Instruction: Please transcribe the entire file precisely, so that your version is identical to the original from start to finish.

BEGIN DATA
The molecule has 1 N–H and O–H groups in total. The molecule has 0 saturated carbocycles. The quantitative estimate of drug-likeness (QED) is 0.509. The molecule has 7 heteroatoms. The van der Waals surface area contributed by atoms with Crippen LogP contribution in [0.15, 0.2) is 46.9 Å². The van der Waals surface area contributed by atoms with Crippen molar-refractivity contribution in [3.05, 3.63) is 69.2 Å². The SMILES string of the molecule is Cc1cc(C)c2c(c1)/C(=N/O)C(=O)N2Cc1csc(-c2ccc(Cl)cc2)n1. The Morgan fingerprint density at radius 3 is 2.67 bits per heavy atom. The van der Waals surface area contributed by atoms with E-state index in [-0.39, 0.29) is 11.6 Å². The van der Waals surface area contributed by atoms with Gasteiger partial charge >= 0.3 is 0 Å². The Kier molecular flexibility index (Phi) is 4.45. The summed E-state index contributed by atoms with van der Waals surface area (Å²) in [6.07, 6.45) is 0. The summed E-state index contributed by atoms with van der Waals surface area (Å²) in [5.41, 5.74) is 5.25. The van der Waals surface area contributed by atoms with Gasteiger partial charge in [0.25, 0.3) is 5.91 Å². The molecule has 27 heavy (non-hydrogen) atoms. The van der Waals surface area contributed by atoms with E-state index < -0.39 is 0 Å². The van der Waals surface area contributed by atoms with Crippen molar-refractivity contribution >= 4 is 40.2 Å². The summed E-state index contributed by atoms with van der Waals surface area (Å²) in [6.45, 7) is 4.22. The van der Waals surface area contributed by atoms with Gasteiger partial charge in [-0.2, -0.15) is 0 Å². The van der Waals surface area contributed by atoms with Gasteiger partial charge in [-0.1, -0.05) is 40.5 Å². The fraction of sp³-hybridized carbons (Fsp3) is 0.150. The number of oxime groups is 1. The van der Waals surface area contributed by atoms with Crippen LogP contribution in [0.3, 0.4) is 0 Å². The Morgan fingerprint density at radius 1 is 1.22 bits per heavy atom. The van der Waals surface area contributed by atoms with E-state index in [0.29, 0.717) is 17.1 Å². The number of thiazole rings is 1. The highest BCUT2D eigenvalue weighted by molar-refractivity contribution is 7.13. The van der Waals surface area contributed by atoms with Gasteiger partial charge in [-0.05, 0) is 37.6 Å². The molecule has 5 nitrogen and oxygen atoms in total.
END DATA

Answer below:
The molecule has 1 N–H and O–H groups in total. The molecule has 0 saturated carbocycles. The quantitative estimate of drug-likeness (QED) is 0.509. The molecule has 7 heteroatoms. The van der Waals surface area contributed by atoms with Crippen LogP contribution in [0.15, 0.2) is 46.9 Å². The van der Waals surface area contributed by atoms with Crippen molar-refractivity contribution in [3.05, 3.63) is 69.2 Å². The SMILES string of the molecule is Cc1cc(C)c2c(c1)/C(=N/O)C(=O)N2Cc1csc(-c2ccc(Cl)cc2)n1. The Morgan fingerprint density at radius 3 is 2.67 bits per heavy atom. The van der Waals surface area contributed by atoms with E-state index in [-0.39, 0.29) is 11.6 Å². The van der Waals surface area contributed by atoms with Gasteiger partial charge >= 0.3 is 0 Å². The Kier molecular flexibility index (Phi) is 4.45. The summed E-state index contributed by atoms with van der Waals surface area (Å²) in [6.07, 6.45) is 0. The summed E-state index contributed by atoms with van der Waals surface area (Å²) in [5.41, 5.74) is 5.25. The van der Waals surface area contributed by atoms with Gasteiger partial charge in [0.25, 0.3) is 5.91 Å². The molecule has 27 heavy (non-hydrogen) atoms. The van der Waals surface area contributed by atoms with E-state index < -0.39 is 0 Å². The van der Waals surface area contributed by atoms with Crippen molar-refractivity contribution >= 4 is 40.2 Å². The summed E-state index contributed by atoms with van der Waals surface area (Å²) in [6.45, 7) is 4.22. The van der Waals surface area contributed by atoms with Gasteiger partial charge in [-0.2, -0.15) is 0 Å². The van der Waals surface area contributed by atoms with Gasteiger partial charge in [-0.1, -0.05) is 40.5 Å². The fraction of sp³-hybridized carbons (Fsp3) is 0.150. The number of oxime groups is 1. The van der Waals surface area contributed by atoms with Crippen LogP contribution in [0.3, 0.4) is 0 Å². The Morgan fingerprint density at radius 1 is 1.22 bits per heavy atom. The van der Waals surface area contributed by atoms with E-state index in [0.29, 0.717) is 17.1 Å². The number of thiazole rings is 1. The highest BCUT2D eigenvalue weighted by molar-refractivity contribution is 7.13. The van der Waals surface area contributed by atoms with Gasteiger partial charge in [-0.05, 0) is 37.6 Å². The molecule has 5 nitrogen and oxygen atoms in total.